Welcome to the first post in my new series, Sunday Spotlight, featuring music artists!

One of the greatest joys in my life is supporting fellow artists. And, I know from experience that often singer/songwriters/musicians don’t have the time or energy to create a blog. Therefore, I have opened my blog to guest posts from music artists for a Sunday Spotlight.

Today, I’m thrilled to welcome Mark Herndon, drummer with the supergroup, Alabama!

Mark has lots to share AND he has a brand new book release.

Welcome, Mark!

Thank you, Jan, for giving me a platform to talk about my work. I am super happy about my new book release, The High Road – Memories From a Long Trip.


As the book cover says, these are memories from a long trip. I played drums for the group, Alabama for almost thirty years. But that was a second career for me. I also dreamed of being a pilot. I’m one of those lucky guys that got to have both of my dreams come true.

One of the main things that inspired me to write this book was my father. I was always very curious about things that he did in his life, but he played his cards very close to his chest and didn’t share much. He was a military man and he was trained to do that plus people of that generation didn’t talk too much about themselves. I was never able to coax him to share his stories with me. So, I looked around one day and realized that I had a collection of stories from my own life, which was a little bit on the unusual side, compared to the average folks.

When my daughter became an adult, I started thinking that history was repeating itself like it did with me and my dad, and that maybe someday she’d want to share my stories with her kids. That was when I got serious about telling them. I started typing that first story, and by the time I was two or three paragraphs into it, I realized I was entertaining myself. Also, I want to say that I didn’t start my book at the beginning of the story. I jump into the middle around 1985 or 1986.

There’s a lot in the book that you have to read between the lines because either I had to write it that way, or wanted to write it that way. This is not a “tell all.” It’s a “tell almost.” And I have to thank my wife for that. We originally hired a Hollywood show business type publicity firm that put an enormous amount of pressure on me to write more dirt, because dirt sells. But, my wife was adamant about not doing that. She knew I wasn’t that kind of person, and it was important to stay true to myself. I’m glad I did!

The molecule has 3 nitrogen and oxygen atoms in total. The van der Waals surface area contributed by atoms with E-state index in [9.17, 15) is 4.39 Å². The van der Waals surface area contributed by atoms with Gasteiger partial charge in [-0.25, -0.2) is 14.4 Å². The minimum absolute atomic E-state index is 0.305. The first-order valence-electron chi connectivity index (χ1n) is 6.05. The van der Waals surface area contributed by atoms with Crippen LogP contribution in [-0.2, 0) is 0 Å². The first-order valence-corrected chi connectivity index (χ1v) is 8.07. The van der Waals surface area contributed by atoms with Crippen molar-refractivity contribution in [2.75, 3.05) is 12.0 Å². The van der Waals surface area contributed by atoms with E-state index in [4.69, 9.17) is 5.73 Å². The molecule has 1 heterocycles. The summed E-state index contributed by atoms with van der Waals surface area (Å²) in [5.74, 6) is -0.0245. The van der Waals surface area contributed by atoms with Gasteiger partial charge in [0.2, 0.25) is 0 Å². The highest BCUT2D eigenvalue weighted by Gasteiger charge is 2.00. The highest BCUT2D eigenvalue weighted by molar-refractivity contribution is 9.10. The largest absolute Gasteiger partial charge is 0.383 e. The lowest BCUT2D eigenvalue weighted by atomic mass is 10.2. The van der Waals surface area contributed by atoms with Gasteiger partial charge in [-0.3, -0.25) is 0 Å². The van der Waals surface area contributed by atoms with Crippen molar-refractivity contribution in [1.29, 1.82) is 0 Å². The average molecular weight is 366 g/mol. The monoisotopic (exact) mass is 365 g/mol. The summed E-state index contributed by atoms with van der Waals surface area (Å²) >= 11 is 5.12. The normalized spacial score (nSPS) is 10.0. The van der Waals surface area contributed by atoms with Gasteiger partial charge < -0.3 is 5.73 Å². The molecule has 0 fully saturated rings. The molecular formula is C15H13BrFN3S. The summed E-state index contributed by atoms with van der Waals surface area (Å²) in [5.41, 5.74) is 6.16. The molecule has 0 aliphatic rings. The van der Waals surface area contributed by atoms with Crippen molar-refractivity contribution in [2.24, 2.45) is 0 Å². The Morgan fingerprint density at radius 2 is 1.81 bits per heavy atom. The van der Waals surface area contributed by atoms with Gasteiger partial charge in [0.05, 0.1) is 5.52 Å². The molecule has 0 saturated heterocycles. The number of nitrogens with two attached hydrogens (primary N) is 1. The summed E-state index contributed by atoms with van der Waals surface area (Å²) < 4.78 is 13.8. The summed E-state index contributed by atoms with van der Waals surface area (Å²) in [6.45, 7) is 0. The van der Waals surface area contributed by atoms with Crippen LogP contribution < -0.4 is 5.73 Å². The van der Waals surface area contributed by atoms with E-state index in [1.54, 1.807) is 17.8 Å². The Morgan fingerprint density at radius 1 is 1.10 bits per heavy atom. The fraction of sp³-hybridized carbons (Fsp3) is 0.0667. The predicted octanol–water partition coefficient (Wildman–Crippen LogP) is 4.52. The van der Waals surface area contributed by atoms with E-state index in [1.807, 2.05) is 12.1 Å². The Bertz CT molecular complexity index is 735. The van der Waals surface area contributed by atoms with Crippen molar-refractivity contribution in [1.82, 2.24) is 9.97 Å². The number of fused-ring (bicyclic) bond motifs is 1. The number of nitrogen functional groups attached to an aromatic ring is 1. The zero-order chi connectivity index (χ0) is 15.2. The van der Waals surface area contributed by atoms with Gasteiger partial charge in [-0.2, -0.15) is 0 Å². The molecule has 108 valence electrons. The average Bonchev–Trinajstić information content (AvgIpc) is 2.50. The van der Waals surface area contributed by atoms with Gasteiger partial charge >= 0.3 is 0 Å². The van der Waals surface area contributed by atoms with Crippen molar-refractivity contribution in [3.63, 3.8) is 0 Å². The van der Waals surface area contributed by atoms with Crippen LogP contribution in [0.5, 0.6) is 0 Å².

As I said earlier, I am just one of those lucky guys that got to do what I wanted to in life. Of course, I had to do the work. I had to study and I had to learn, but I have managed to enjoy two completely different careers.

Country Music Hall of Fame Drummer, Mark Herndon
Pilot, Mark Herndon

Book Blurb:

  • What drives a man to spend 26 years performing night after night?
  • How can he persevere through a stifling tour bus, bad food, strange women, flared tempers, a plane nearly blown from the sky?
  • Just how did that troubled military brat with a dream claw his way from dirt-floor dive-bar shows to the world’s biggest stages?

Aviator, author, and Country Music Hall of Fame drummer Mark Herndon lived that dream with one of the most popular and celebrated bands of all time. He learned some hard lessons about people and life, the music industry, the accolades and awards, how easy it is to lose it all . . . and how hard it is to survive, to embrace sobriety, to live even one more day.

Herndon’s poignant memoir offers a tale at once cautionary and inspirational, delightful and heartbreaking, funny yet deeply personal. From innocence to rebellion to acceptance, can a man still flourish when the spotlight dims? Are true forgiveness, redemption, and serenity even possible when the powerful say everything you achieved somehow doesn’t even count? That you’re not who you and everyone who matters thought you were?

Mark Herndon refuses to slow down. So look back, look ahead, and join him on the trip.

He’s taking The High Road.

Author Blurb: